I see this as a bid to keep centralized power in the energy industry -- the same fight that Henry Ford had to wage with his chemurgists against John D. Rockefeller and William Randolph Hearst when he launched his Model A alcohol powered cars and proposed that every farmer could be both an energy and a food provider. Ford lost his battle when the oil lobby got desperate enough to force congress to enact prohibition. That killed the alcohol car. The resurrection of the electric car (which both Ford and Edison worked on and drove together in the late 1800s), while admirable if fueled by electricity produced by renewables, is, in the Republican's hands, merely an attempt to monopolize electricity through their ownership of uranium mines and nuclear power plants.

Heaven forbid we should use real plants, which are powered by the sun, to power our cars.

Smart do-it-yourselfers know that when push comes to shove we can distill our own ethanol fuel or cook up biodiesel or make biogas in the backyard using garbage and animal plant food waste. We know there is no competition between food and fuel. We know that making fuel is not going to drive up the cost of real food.

What the scaremongers would have you believe is that people are going hungry because we are turning away from oil and exploring different sources of solar powered energy, some of which involve using biomass. But if you let a poor farming family decide how to use their land they will wisely grow enough food for themselves and enough cash crops for the market. It usually matters little to them whether that cash crop is ending up being burned with a match to provide the cough in someone's lungs or burned as calories providing the sugar high in somebody's dessert or candy bar or bringing the buzz into somebody's beverage cup. Or putting the "vroom" into somebody's gas tank. That isn't what determines whether they a farming family goes hungry or not, and it isn't what is driving up food prices for the non-farmers.

If it were then there would be a simple answer for people worried about the food vs. energy debate, given how much land on this planet is devoted to non-nutritional cash crops:

Let them eat cake.


Andy said...


You make an interesting point. People get caught up in the story of the day without thinking about the underlying causing. For instance, Americans are blaming high gas prices and the credit crises for the economic downturn, however they ignore the fact that the real problem is that we've spent two trillion dollars in Iraq so far--with nothing to show for it. Meanwhile, we aren't investing in education, health care and infrastructure (as you know, our internet service ranks very low among industrialized nations.)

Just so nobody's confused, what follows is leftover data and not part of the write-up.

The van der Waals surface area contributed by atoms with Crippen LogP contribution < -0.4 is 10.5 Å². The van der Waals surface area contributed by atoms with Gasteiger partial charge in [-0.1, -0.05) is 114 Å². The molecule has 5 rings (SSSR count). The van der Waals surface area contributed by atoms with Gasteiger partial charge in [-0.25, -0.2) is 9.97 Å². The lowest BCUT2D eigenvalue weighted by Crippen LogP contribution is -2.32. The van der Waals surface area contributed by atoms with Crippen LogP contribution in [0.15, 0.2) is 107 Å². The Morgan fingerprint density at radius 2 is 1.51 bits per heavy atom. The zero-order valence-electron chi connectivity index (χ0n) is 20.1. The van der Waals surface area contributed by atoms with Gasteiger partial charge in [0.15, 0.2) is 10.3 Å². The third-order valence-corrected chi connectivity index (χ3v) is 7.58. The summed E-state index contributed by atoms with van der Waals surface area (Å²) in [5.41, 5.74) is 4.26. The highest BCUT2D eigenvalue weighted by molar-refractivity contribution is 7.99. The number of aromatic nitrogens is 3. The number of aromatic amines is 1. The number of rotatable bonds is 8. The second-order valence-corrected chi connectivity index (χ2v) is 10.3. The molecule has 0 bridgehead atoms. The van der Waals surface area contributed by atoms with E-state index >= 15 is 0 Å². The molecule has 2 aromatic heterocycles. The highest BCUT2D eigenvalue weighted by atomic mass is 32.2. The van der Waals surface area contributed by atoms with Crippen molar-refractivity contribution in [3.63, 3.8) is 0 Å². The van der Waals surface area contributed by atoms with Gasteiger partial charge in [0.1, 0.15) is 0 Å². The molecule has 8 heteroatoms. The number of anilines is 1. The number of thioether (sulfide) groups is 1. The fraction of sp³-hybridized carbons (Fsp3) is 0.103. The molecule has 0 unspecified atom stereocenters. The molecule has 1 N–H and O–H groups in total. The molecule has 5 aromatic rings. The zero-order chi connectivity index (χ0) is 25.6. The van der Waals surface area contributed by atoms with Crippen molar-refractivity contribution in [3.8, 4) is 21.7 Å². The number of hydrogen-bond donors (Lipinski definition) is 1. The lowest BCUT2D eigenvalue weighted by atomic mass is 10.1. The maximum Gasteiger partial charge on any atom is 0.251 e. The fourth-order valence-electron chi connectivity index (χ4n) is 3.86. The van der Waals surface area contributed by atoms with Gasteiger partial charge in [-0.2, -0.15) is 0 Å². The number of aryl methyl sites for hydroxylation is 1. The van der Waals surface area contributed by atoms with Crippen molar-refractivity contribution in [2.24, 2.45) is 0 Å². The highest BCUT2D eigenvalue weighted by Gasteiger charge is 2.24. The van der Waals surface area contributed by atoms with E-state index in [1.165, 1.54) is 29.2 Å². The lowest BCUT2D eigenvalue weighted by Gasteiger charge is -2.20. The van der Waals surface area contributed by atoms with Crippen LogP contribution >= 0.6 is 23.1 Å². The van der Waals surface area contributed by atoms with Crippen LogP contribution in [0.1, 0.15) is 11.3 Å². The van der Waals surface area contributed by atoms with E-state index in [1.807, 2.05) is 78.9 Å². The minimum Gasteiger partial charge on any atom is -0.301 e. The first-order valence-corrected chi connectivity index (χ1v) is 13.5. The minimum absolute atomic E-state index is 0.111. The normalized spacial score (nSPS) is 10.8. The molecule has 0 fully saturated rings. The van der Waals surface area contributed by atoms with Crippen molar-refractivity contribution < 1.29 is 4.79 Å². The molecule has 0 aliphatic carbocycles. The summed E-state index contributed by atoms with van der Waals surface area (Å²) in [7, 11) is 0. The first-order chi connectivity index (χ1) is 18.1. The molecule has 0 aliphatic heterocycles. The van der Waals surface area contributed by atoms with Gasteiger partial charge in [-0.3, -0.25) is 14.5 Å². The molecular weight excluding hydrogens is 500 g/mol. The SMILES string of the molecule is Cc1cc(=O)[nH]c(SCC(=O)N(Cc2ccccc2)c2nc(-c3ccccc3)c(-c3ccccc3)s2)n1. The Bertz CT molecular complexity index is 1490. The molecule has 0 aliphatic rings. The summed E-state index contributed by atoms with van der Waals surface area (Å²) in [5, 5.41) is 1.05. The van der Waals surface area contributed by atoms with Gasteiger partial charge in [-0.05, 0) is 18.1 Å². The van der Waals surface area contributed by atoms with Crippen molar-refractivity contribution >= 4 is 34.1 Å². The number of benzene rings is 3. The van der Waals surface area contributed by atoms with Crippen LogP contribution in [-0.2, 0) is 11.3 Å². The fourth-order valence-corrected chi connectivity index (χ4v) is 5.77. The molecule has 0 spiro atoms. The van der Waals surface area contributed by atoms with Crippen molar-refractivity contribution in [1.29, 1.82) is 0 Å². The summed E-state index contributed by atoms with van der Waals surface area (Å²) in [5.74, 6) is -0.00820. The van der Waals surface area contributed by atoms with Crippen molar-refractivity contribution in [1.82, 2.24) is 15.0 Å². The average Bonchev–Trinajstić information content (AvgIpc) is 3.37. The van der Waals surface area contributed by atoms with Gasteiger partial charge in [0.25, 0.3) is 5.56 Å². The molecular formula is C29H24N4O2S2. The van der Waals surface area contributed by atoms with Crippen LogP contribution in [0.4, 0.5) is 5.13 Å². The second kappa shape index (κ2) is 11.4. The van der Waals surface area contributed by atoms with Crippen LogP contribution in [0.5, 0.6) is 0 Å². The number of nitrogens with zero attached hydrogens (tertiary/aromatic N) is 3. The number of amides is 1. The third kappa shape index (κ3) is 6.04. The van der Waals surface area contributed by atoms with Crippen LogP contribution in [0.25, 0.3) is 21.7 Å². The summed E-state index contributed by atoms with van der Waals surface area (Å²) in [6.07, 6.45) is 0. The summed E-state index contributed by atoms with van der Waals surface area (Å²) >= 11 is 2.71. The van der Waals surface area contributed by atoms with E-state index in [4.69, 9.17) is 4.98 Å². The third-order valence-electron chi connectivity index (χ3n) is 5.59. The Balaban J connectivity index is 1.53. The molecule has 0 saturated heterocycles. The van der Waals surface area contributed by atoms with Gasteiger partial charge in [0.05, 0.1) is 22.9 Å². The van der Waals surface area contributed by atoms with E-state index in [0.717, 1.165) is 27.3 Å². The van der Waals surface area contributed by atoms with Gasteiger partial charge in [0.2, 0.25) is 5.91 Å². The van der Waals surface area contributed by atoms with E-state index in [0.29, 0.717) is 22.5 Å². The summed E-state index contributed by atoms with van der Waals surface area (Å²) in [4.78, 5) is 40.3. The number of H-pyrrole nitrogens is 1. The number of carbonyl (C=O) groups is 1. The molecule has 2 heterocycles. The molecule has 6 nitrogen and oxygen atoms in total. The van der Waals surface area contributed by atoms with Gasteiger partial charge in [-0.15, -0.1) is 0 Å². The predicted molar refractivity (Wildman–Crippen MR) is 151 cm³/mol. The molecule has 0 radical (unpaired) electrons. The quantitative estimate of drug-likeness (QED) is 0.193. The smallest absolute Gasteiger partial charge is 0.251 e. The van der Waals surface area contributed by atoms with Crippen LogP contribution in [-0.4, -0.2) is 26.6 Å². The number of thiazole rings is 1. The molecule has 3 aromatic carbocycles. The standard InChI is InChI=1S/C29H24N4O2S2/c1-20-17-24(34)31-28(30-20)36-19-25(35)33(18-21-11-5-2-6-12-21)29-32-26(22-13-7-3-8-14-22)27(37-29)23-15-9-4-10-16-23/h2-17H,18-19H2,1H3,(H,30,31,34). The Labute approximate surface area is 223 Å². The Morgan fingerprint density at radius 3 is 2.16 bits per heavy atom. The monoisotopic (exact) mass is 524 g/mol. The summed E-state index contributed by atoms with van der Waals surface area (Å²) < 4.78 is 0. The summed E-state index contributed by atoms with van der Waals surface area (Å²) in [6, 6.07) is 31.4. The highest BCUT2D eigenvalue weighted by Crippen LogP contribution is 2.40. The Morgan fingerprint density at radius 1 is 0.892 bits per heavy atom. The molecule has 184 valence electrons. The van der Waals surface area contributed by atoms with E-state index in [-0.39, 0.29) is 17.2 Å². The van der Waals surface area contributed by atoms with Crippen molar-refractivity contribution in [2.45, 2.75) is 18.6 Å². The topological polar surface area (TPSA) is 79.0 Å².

And the same with food prices: we ignore the fact that for decades we've been using valuable land, water and energy to grow sweeteners, tobacco, and so on. We focus our ire on those things that don't call into question the very basis of how we operate. After all, whether or not one supports biofuels is an intellectual decision, I suppose, but it's impact is limited to corn and soybean production. But questioning the fact that we waste corn to make sweet sodas, well now that calls into question our entire wasteful, consumer culture. And that's probably too much for most people to bear. . .

Would you mind If I wrote an article on this next Sunday for Huffington Post? I'll "mod" this article, as you call it, and of course give credit where credit is due!!

T.H. Culhane said...

Please do! I "DUGG" your article on renewables for Iran! Well done. Sometimes the obvious things need to be said because everybody is looking in the wrong direction (or sticking their heads in "de Nile!")

Don said...

I peruse and contribute to forums and blogs discussing the benefits of living car-free and creating walkable cities and encouraging bicycle use. Bikes are the most efficient means of transport going. I saw a post/entry where the author referred to a study, which I believe is stunning even if it were exaggerated, in which someone did a calculation of the amount of energy required to ride a bicycle in terms of gas mileage. The comparable mileage for a bicycle was 1500 mpg.

The fundamental concept behind walkable/bikeable city planning is that the best solution for energy use is not to use it in the first place. While it is obvious this only deals with a certain part of our transportation infrastructure, it is not insignificant and brings with it cultural and community benefits as well. Point being, don't use it in the first place.. Prime directive!!

With that bit of advocacy out of the way, an entry in one of these blogs showed a picture of two trailer trucks parked in a small street in a city, blocking and clogging the way, yes, but even more important, they were delivery trucks. One for Coca Cola, the other for spring water. Water being the heaviest of cargo, you can get the point. So, a Coca Cola truck contains water, high fructose corn syrup, and uses non-renewable petroleum to do transport a maximally heavy load over roads paved with petroleum products.. Perfect inefficiency and exploitation... Sickening.